The Scots in Australia, 1788-1938

The Scots in Australia, 1788-1938

Benjamin Wilkie

Hardback
Pre-order
$90.00

Boydell Press

Overview

Overview

The experience of immigration to Australia from Scotland is outlined here.
Despite their significant presence, Scots have often been invisible in histories of Australian migration. This book illuminates the many experiences of the Scots in Australia, from the first colonists in the late-eighteenth century until the hopeful arrivals of the interwar years. It explores how and why they migrated to Australia, and their lives as convicts, colonists, farmers, families, workers, and weavers of culture and identity. It also investigates their encounters with the Australian continent, whether in its cities or on the land, and their relationship with its first peoples; and their connections to one another and with their own collective identities, looking at diversity and tension within the Scottish diaspora in Australia. It is also a book about the challenges of finding a place for oneself in a new land, and the difficulties of creating a sense of belonging in a settler colonial society.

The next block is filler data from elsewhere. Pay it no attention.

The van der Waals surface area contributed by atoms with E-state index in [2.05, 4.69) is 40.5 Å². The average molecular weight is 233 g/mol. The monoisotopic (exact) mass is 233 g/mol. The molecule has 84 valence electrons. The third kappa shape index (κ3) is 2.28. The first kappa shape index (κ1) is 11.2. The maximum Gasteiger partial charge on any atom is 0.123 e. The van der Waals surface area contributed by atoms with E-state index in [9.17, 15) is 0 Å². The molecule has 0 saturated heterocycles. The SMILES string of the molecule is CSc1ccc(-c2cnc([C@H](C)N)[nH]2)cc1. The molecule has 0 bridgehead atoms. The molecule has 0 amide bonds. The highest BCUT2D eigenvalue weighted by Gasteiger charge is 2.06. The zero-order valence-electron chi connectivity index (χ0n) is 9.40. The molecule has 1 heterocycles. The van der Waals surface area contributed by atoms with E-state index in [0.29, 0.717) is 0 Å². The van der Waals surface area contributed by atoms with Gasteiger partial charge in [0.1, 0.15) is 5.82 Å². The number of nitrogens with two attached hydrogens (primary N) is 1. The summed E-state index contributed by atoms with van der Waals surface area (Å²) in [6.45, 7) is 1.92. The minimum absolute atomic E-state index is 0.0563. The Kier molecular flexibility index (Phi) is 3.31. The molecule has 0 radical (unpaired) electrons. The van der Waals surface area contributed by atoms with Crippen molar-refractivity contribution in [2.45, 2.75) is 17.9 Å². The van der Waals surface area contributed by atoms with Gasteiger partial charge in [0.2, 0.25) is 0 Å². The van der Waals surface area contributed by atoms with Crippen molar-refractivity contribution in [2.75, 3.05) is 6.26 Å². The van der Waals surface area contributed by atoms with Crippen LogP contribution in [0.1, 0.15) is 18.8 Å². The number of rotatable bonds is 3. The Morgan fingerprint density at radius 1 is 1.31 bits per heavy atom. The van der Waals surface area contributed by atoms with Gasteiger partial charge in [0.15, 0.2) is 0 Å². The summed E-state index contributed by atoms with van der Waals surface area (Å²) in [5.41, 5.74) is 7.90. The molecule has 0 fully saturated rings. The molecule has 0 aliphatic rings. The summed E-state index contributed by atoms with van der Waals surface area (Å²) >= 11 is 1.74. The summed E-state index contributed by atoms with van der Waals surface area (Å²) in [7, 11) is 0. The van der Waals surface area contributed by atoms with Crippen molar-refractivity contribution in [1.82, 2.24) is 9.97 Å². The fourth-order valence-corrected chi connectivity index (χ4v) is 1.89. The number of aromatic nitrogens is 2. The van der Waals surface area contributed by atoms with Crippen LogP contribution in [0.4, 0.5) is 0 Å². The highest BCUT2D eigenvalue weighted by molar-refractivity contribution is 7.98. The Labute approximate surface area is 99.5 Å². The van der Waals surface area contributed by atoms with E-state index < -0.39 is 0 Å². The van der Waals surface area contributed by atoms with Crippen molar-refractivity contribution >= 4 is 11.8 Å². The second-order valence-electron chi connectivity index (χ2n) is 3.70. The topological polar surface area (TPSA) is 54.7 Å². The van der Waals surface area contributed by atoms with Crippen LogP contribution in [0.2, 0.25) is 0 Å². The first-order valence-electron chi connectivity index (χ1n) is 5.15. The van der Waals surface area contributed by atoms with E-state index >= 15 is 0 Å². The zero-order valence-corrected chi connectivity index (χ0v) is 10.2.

Dr Benjamin Wilkie is a Lecturer in Australian Studies and Early Career Development Fellow at Deakin University, Australia.

Details

November 2017
2 black and white illustrations
213 pages
23.4x15.6 cm
ISBN: 9781783272563
Format: Hardback
Boydell Press
BIC HBLL, 1MBF, 2AB, 3J
BISAC HIS037060, HIS004000
Share on Facebook   Share on Twitter   Pin it   Share by Email

Related Titles

Table of Contents

Introduction
From Scotland to Australia: Convicts, Free Settlers, and Encounters with Australia
Caledonia Australis: Imperial Commerce, Migrant Networks, and Australian Pastoralism
Scottish Migrants and Indigenous Australians
Imagining Home: Scottish Culture in Australia
Warriors of Empire: A Case Study of Popular Imperialism
The Empire Builders: Imperial Commerce and Migration Between the Wars
New Scots: Industry, Settlement, and Working-Class Migration
At the Edge of Scotland's Diaspora: Diversity and Tension in the Twentieth Century
Conclusion: The Imperial Legacy
Bibliography